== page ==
Photo credit: Joe Mabel
As the occupy movements continue to grow nationwide, thousands of veterans are returning to the United States from battlefields in Iraq and Afghanistan, with the trickle turning into a flood over the next few months. There are already 240,000 unemployed Iraq and Afghanistan war veterans in the US, and the national unemployment rate continues to hover at around nine percent. So as these vets come home, many of them physically injured or suffering from trauma, the US government is scrambling to put them to work.
But as some veterans are learning, the US they are coming home to doesn't resemble the country they thought they were fighting for — and isn't offering them the kind of future they'd hoped for upon their return. The same concerns driving the occupy movements — skyrocketing economic inequality and what many Americans see as a justice system in which the powerful remain above the law while the weakest are punished severely for the most mundane of crimes — have motivated some veterans to get involved in the fight for justice in the US. Among their targets? A system in which unemployment levels among undereducated and Americans of color are at their highest levels since the Great Depression.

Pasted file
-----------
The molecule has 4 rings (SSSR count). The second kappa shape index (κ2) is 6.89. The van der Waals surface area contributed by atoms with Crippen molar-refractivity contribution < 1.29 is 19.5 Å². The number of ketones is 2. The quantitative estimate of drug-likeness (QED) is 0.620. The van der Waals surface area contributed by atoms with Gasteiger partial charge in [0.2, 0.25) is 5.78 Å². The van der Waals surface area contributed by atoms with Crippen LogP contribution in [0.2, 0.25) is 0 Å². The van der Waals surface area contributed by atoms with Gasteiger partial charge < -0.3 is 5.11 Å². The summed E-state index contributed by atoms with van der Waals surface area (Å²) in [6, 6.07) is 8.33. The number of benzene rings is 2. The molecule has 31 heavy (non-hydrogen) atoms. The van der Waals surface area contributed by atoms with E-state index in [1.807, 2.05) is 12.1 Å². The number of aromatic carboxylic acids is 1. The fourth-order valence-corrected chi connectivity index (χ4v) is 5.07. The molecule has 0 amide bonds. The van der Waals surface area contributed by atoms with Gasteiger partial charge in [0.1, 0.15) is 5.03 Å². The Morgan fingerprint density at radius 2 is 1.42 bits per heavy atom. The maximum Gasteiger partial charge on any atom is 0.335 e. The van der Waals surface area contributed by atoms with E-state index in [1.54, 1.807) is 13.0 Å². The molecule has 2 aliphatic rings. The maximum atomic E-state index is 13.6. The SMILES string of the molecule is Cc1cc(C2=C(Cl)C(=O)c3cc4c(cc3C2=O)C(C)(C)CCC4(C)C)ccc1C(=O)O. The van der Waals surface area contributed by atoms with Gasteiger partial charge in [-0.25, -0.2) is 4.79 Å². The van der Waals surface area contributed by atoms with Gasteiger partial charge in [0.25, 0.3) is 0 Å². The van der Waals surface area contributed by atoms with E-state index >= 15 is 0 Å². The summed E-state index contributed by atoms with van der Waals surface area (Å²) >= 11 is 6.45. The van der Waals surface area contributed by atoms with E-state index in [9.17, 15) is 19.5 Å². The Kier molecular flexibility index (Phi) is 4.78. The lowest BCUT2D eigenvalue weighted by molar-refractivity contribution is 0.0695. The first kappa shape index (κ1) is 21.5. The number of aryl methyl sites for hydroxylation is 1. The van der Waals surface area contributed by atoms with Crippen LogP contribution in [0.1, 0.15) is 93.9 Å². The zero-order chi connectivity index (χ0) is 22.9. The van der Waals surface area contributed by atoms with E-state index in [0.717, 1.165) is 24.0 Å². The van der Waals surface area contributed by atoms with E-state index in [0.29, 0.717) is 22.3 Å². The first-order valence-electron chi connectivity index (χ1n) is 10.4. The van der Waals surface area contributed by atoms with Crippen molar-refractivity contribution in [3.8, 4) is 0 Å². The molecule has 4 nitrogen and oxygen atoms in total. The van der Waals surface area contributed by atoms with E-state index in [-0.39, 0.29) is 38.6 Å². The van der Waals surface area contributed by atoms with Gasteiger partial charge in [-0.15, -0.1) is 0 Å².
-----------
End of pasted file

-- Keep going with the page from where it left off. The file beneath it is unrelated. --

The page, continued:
At least one veteran has made a direct connection between the defense/security industry and poverty at home. Jerry Bordeleau, an Iraq war veteran, was one of about one hundred veterans who marched on Wall Street in early November after their comrade, Marine Scott Olsen, had been shot and seriously injured by Oakland police. He told the Wall Street Journal:
"Wall Street corporations have played a big role in the wars in Iraq and Afghanistan," said Bordeleau, 24, who attends college in New York.He said private contractors have reaped big profits in those countries "in pursuit of corporate interests that have had a devastating effect on our economy and our country, benefiting only a small number of people.""The 99 percent have to take a stand," Bordeleau said.
So as the veterans continue to stream home from Iraq and Afghanistan, those qualified to work in the 'security' industry will face a choice. They could join the ranks of the secretive surveillance state apparatus, or they could get involved with movements in the United States seeking to challenge anti-democratic policy, be it economic inequality, Patriot Act-type anti-democracy legislation or the militarization of the police at home.